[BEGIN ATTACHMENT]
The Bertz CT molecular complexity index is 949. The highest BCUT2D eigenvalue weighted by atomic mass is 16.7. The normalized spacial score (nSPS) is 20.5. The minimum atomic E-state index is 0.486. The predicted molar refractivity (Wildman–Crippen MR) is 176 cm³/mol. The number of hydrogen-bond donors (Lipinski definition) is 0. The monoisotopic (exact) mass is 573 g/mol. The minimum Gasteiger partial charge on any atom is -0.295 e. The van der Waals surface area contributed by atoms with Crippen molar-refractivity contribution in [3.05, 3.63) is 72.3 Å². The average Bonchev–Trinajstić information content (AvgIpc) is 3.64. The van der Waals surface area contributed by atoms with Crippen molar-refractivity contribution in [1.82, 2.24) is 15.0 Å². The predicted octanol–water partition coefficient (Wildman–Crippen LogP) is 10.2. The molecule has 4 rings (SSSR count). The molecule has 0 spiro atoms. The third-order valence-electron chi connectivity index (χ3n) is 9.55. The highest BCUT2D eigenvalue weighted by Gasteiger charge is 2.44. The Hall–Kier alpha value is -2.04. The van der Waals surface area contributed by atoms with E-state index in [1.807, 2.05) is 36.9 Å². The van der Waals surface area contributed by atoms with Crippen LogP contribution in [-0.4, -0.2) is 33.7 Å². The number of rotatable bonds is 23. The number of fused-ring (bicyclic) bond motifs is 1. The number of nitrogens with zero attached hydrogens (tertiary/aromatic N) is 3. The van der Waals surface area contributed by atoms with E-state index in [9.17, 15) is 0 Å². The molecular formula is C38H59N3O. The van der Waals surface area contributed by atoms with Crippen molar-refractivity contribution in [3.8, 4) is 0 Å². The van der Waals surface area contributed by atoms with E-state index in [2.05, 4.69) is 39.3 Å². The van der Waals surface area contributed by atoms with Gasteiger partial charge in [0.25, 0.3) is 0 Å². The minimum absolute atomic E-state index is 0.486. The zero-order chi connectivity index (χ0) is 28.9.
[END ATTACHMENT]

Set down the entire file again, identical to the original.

The Bertz CT molecular complexity index is 949. The highest BCUT2D eigenvalue weighted by atomic mass is 16.7. The normalized spacial score (nSPS) is 20.5. The minimum atomic E-state index is 0.486. The predicted molar refractivity (Wildman–Crippen MR) is 176 cm³/mol. The number of hydrogen-bond donors (Lipinski definition) is 0. The monoisotopic (exact) mass is 573 g/mol. The minimum Gasteiger partial charge on any atom is -0.295 e. The van der Waals surface area contributed by atoms with Crippen molar-refractivity contribution in [3.05, 3.63) is 72.3 Å². The average Bonchev–Trinajstić information content (AvgIpc) is 3.64. The van der Waals surface area contributed by atoms with Crippen molar-refractivity contribution in [1.82, 2.24) is 15.0 Å². The predicted octanol–water partition coefficient (Wildman–Crippen LogP) is 10.2. The molecule has 4 rings (SSSR count). The molecule has 0 spiro atoms. The third-order valence-electron chi connectivity index (χ3n) is 9.55. The highest BCUT2D eigenvalue weighted by Gasteiger charge is 2.44. The Hall–Kier alpha value is -2.04. The van der Waals surface area contributed by atoms with E-state index in [1.807, 2.05) is 36.9 Å². The van der Waals surface area contributed by atoms with Crippen LogP contribution in [-0.4, -0.2) is 33.7 Å². The number of rotatable bonds is 23. The number of fused-ring (bicyclic) bond motifs is 1. The number of nitrogens with zero attached hydrogens (tertiary/aromatic N) is 3. The van der Waals surface area contributed by atoms with E-state index in [9.17, 15) is 0 Å². The molecular formula is C38H59N3O. The van der Waals surface area contributed by atoms with Crippen molar-refractivity contribution in [3.8, 4) is 0 Å². The van der Waals surface area contributed by atoms with E-state index in [2.05, 4.69) is 39.3 Å². The van der Waals surface area contributed by atoms with Gasteiger partial charge in [0.25, 0.3) is 0 Å². The minimum absolute atomic E-state index is 0.486. The zero-order chi connectivity index (χ0) is 28.9.